armistice

noun
ar·​mi·​stice | \ ˈär-mə-stəs How to pronounce armistice (audio) \

Definition of armistice

: temporary stopping of open acts of warfare by agreement between the opponents : truce

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Synonyms for armistice

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Armistice descends from Latin sistere, meaning "to come to a stand" or "to cause to stand or stop," combined with arma, meaning "weapons." An armistice, therefore, is literally a cessation of arms. Armistice Day is the name that was given to the holiday celebrated in the United States on November 11 before it was renamed Veterans Day by Congress in 1954. The original name refers to the agreement between the Allied Powers and Germany to end hostilities that constituted the first World War, designated to take effect on the eleventh hour of the eleventh day of the eleventh month. Other armistices, involving Romania, Bulgaria, Turkey, and Austria-Hungary, were effected on other dates before and after November 11.

Examples of armistice in a Sentence

both sides in the conflict agreed to an armistice during the solemn holy days
Recent Examples on the Web October 30, 1918 - Ottoman Empire signs an armistice. Cnn Editorial Research, CNN, 20 July 2021 That armistice has yet to be replaced with a peace treaty, leaving the Korean Peninsula in a technical state of war, with about 28,500 U.S. troops still stationed in South Korea. Time, 28 July 2021 That armistice has yet to be replaced with a peace treaty, leaving the Korean Peninsula in a technical state of war, with about 28,500 U.S. troops still stationed in South Korea. Hyung-jin Kim, The Christian Science Monitor, 28 July 2021 North Korea's relationship with South Korea has remained fraught since the Korean War ended with an armistice in 1953. Jessie Yeung, CNN, 23 July 2021 But two years after the armistice was declared, Europe was still not at peace. NBC News, 12 July 2021 Their enduring curiosity revealed the truth of the words uttered by an anguished nurse when the armistice was declared in November 1918, amid an influenza pandemic that left her with no spirit to celebrate. Washington Post, 23 Apr. 2021 Tuesday’s resumption of communication comes on the 68th anniversary of the signing of the armistice that ended the 1950-53 Korean War, which pitted South Korea and U.S.-led U.N. forces against North Korea and China. Time, 28 July 2021 Tuesday’s resumption of communication comes on the 68th anniversary of the signing of the armistice that ended the 1950-53 Korean War, which pitted South Korea and U.S.-led U.N. forces against North Korea and China. Hyung-jin Kim, The Christian Science Monitor, 28 July 2021

These example sentences are selected automatically from various online news sources to reflect current usage of the word 'armistice.' Views expressed in the examples do not represent the opinion of Merriam-Webster or its editors. Send us feedback.

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First Known Use of armistice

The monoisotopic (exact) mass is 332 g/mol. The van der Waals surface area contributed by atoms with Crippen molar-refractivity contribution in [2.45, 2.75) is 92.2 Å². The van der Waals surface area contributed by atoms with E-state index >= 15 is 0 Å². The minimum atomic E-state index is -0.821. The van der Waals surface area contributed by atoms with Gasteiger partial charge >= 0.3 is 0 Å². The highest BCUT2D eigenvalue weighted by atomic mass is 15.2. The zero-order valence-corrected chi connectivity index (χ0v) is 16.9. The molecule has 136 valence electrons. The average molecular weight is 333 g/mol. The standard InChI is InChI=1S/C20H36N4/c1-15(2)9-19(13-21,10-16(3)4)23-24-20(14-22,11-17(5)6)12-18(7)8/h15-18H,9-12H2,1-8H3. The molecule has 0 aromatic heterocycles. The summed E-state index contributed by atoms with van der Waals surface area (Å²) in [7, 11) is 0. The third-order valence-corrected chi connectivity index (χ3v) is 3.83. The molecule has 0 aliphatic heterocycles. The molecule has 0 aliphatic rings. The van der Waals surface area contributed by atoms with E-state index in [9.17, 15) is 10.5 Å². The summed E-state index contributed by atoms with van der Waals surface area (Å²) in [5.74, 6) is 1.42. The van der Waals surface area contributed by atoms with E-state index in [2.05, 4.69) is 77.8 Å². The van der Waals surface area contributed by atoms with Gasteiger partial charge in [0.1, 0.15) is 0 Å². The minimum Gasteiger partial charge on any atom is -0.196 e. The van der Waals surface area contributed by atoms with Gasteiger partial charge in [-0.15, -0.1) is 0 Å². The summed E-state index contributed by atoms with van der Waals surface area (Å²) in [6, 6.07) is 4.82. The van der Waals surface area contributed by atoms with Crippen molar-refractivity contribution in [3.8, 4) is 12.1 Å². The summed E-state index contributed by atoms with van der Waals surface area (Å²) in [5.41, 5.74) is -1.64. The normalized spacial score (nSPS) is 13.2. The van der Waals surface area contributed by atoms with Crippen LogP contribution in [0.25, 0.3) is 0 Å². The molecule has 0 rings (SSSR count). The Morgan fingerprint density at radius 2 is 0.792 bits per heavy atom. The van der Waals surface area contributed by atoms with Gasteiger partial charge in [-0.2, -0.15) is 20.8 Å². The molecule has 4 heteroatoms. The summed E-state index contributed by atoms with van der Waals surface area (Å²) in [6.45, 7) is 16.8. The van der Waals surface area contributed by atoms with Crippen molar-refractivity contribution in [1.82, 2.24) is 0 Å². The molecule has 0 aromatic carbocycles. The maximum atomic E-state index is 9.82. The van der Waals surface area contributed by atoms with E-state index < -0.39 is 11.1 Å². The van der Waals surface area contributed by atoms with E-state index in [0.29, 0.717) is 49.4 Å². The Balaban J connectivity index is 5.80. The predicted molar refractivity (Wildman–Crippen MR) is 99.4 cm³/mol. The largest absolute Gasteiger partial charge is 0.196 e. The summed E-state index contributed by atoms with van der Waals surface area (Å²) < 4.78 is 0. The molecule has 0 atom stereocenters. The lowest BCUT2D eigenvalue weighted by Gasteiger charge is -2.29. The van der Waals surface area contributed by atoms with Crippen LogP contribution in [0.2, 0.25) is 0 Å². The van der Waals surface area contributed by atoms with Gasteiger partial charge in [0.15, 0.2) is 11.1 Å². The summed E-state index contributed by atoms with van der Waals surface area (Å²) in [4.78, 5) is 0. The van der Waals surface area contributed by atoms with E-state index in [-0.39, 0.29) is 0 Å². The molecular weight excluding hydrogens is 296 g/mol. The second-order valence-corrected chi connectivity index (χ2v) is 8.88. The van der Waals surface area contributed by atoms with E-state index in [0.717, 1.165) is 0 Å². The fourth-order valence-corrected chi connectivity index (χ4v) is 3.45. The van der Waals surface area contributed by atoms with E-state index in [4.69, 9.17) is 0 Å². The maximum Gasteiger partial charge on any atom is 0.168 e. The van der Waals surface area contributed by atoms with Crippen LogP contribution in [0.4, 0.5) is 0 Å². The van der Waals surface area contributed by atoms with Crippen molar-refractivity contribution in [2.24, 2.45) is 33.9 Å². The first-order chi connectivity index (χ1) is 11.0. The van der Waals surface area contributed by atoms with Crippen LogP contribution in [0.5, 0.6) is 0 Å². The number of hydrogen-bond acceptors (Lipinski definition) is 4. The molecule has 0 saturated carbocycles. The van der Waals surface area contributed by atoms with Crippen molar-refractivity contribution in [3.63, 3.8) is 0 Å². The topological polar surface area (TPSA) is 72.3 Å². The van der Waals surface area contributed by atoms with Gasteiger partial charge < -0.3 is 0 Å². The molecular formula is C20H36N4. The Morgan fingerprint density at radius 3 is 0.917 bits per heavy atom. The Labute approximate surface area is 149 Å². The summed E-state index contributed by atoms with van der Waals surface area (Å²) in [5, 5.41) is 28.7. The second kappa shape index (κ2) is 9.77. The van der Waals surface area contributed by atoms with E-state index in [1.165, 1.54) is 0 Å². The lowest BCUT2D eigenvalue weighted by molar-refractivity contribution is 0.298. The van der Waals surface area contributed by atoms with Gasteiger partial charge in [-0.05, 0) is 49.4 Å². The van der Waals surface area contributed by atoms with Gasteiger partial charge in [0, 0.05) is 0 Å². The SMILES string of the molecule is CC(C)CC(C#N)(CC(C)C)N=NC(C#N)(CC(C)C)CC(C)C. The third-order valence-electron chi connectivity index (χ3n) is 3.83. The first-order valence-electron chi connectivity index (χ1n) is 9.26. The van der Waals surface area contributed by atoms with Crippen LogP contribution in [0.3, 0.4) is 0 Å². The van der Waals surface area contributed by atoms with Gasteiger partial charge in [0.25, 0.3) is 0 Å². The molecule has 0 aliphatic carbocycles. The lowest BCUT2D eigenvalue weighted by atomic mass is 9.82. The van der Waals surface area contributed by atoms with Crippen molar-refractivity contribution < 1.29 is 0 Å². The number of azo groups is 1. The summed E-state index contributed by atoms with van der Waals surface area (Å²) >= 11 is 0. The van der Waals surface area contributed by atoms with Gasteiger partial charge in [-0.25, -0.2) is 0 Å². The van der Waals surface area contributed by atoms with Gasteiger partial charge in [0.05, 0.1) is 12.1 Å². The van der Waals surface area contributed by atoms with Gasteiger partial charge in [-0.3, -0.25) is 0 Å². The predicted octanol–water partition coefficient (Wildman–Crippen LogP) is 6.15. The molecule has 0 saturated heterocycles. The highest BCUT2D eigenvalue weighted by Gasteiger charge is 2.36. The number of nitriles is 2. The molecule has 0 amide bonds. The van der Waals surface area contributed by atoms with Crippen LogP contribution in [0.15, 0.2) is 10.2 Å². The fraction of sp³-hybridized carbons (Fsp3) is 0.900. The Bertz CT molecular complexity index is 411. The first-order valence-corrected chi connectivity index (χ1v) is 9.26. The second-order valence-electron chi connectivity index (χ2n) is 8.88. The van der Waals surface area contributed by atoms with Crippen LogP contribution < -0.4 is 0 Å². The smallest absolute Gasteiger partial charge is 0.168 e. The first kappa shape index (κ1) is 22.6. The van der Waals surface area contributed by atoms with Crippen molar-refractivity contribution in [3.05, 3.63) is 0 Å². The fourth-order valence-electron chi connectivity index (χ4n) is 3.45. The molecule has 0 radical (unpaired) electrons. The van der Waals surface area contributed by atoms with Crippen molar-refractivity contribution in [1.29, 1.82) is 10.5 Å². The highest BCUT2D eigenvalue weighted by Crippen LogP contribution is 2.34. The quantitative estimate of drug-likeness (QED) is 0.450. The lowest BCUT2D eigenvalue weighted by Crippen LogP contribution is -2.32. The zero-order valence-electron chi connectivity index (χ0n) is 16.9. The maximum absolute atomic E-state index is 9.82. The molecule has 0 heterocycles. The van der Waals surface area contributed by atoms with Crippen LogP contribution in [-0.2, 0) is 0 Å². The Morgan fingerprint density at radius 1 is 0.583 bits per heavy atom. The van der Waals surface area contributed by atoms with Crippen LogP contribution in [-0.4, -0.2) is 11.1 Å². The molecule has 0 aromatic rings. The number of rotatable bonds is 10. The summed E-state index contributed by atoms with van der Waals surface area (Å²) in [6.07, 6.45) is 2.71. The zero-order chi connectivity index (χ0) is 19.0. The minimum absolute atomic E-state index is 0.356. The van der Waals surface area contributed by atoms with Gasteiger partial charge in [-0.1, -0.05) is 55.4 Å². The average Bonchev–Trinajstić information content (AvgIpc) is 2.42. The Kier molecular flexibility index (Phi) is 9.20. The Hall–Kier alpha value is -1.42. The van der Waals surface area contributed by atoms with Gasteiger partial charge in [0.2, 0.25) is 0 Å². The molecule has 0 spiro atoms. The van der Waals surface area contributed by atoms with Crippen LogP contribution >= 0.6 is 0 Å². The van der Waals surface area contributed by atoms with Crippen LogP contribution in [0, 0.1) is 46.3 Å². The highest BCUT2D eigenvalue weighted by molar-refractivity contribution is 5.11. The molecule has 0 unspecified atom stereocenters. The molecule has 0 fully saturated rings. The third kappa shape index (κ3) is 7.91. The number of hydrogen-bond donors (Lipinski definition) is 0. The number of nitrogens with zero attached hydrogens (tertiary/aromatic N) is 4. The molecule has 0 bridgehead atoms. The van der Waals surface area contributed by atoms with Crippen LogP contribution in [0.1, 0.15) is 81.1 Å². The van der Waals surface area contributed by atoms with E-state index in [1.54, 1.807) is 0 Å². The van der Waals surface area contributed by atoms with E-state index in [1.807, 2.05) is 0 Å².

1677, in the meaning defined above

History and Etymology for armistice

borrowed from New Latin armistitium, from Latin arma "implements of war, weapons" + -stit-, -stes (going back to *-sta-t-s, root noun derivative from Indo-European *steh2- the base of Latin sistere "to make stand, halt, bring to a standstill," stāre "to stand") + -ium, suffix of compounded nouns — more at arm entry 3, stand entry 1

Note: The Dictionary of Medieval Latin from British Sources records armistitium from medieval Scottish documents preserved in England (Rotuli Scotiae in Turri Londensi et in Domo Capitulari Westmonasteriensi asservati, vol. 1, London, 1814, p. 335). However, the word occurs only in the text of a heading summarizing the contents of a letter written in April, 1335. These headings were presumably composed when the documents were collected for publication and do not reflect medieval usage of armistitium. Printed records of the word are in abundance only after 1610, when it appears in the dedicatory preface to Biblical commentaries by the French Jesuit Nicolaus Serarius (In sacros divinorum bibliorum libros, Tobiam, Iudith, Esther et Machabaeos commentarius, Mainz, 1610), though there is no reason to believe Serarius coined it. The model for the coinage may have been Latin solstitium solstice.

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The first known use of armistice was in 1677

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Last Updated

27 Aug 2021

Cite this Entry

“Armistice.” Merriam-Webster.com Dictionary, Merriam-Webster, https://www.merriam-webster.com/dictionary/armistice. Accessed 20 Oct. 2021.

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More Definitions for armistice

armistice

noun

English Language Learners Definition of armistice

: an agreement to stop fighting a war : truce

armistice

noun
ar·​mi·​stice | \ ˈär-mə-stəs How to pronounce armistice (audio) \

Kids Definition of armistice

: a pause in fighting brought about by agreement between the two sides

More from Merriam-Webster on armistice

Nglish: Translation of armistice for Spanish Speakers

Britannica English: Translation of armistice for Arabic Speakers

Britannica.com: Encyclopedia article about armistice

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